For our four-day adventure, I ended up bringing a long sleeve and short sleeve riding jersey, one pair of riding shorts, two shammy liners, two pairs of gloves and socks and a lightweight rain jacket. Bring mountain bike shoes you can comfortably wear all day. For camp clothing, I brought wool long johns and a midweight top, a warm hoodie down jacket, a thick pair of socks and a very lightweight pair of sneakers. We camped in temperatures as cold as the mid-20s, and although it was a bit chilly in the mornings, I didn't feel underpacked.

Camp

Camp gear consisted of a lightweight, three-pound Big Agnes three-person tent that we shared, a lightweight full-length Big Agnes air mattress that compressed down to the size of a Foster's beer can, a down sleeping bag, a gas-powered stove, collapsible, accordion-style bowls and a genius Platypus GravityWorks gravity-fed water filter using two packable plastic reservoirs and a tiny inline filter, no pumping needed.

The bittersweet end to a successful trip.
The bittersweet end to a successful trip.

Route and Ride

Logistically, pick a route that is realistic for everyone in the group, and make sure that the group communicates and gets along well with one another. Gather as much information as you can before making route choices and focus on making good group decisions and getting consensus on those decisions. Each evening at camp, it's good to debrief on the day, talking about what the group did well and where the group could improve. Nobody wants to get hurt or lost in the backcountry.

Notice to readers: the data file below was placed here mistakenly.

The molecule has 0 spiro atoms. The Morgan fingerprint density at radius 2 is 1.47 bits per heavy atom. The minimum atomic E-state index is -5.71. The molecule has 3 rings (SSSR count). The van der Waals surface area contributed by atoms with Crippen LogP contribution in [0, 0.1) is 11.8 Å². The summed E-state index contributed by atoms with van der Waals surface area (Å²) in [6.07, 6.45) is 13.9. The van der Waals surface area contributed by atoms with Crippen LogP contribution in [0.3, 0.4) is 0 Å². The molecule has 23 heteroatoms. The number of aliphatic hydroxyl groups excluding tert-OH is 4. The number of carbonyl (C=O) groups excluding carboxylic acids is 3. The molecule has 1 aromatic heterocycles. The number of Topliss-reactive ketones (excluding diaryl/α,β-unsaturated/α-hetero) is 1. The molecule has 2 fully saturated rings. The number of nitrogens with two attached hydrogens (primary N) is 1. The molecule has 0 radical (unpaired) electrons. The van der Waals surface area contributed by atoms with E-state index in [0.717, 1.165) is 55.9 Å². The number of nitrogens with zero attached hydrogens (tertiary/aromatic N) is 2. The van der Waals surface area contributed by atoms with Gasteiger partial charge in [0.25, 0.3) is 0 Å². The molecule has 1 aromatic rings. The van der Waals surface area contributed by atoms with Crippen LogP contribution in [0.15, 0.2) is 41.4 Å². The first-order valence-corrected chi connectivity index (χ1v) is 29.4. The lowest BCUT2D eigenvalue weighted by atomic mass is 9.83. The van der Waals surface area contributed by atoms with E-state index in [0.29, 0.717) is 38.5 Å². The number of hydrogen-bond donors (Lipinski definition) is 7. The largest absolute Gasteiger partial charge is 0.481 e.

Make sure everyone's bikes are in top mechanical condition— a simple mishap can turn a great trip into a disaster. It’s preferable to have everyone riding new tires and fresh brake pads, and make sure someone carries all the necessary tools as well as a small first aid kit. A Leatherman, duct tape, zip ties, extra chain links, chain lube, tire boots, tire plugs, shock pump and of course extra inner tubes are all must-haves. And be sure at least one person in your group has a little education when it comes to bike repair — learning how to fix a bike on the trail while daylight fades is no fun.

If there's any room leftover, bring along a flask of your favorite adult beverage. Your riding mates will love you for it when sitting around the campfire!

Kurt Gensheimer

Since getting his first mountain bike at the age of 13, Kurt has spent more than 25 years exploring the wild under his own power. A published author and contributor to publications including BIKE, Dirt Rag, Bicycle Times and Adventure Sports Journal, Kurt is more commonly known for The Angry Singlespeeder, an opinion column he writes for MTBR.com. Kurt calls the northern Sierra Nevada home, exploring the rugged terrain surrounding the legendary mountain bike destination of Downieville. His latest focus is working with the Sierra Buttes Trail Stewardship, a grassroots 501c3 non-profit dedicated to fostering a sustainable outdoor recreation economy through constructing multi-use trail with local employment.